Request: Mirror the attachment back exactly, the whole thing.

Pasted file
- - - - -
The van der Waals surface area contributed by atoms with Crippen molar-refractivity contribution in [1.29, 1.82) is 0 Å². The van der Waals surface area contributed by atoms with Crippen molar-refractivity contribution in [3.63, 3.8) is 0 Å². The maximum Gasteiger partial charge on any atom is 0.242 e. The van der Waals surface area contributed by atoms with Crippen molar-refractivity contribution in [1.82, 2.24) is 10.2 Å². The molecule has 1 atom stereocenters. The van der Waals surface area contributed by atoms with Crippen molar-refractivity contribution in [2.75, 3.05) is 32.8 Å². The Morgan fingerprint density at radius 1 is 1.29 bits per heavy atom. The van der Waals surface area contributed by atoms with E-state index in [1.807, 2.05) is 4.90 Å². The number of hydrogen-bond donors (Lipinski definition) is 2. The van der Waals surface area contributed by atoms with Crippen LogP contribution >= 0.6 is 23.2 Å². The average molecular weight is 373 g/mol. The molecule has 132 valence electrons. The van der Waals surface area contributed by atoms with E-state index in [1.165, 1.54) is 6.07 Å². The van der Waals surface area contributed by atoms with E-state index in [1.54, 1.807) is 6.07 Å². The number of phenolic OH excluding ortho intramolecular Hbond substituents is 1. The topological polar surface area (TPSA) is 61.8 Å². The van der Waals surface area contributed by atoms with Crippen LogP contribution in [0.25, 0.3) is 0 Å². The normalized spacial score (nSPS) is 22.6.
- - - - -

The van der Waals surface area contributed by atoms with Crippen molar-refractivity contribution in [1.29, 1.82) is 0 Å². The van der Waals surface area contributed by atoms with Crippen molar-refractivity contribution in [3.63, 3.8) is 0 Å². The maximum Gasteiger partial charge on any atom is 0.242 e. The van der Waals surface area contributed by atoms with Crippen molar-refractivity contribution in [1.82, 2.24) is 10.2 Å². The molecule has 1 atom stereocenters. The van der Waals surface area contributed by atoms with Crippen molar-refractivity contribution in [2.75, 3.05) is 32.8 Å². The Morgan fingerprint density at radius 1 is 1.29 bits per heavy atom. The van der Waals surface area contributed by atoms with E-state index in [1.807, 2.05) is 4.90 Å². The number of hydrogen-bond donors (Lipinski definition) is 2. The van der Waals surface area contributed by atoms with Crippen LogP contribution >= 0.6 is 23.2 Å². The average molecular weight is 373 g/mol. The molecule has 132 valence electrons. The van der Waals surface area contributed by atoms with E-state index in [1.165, 1.54) is 6.07 Å². The van der Waals surface area contributed by atoms with E-state index in [1.54, 1.807) is 6.07 Å². The number of phenolic OH excluding ortho intramolecular Hbond substituents is 1. The topological polar surface area (TPSA) is 61.8 Å². The van der Waals surface area contributed by atoms with Crippen LogP contribution in [0.25, 0.3) is 0 Å². The normalized spacial score (nSPS) is 22.6.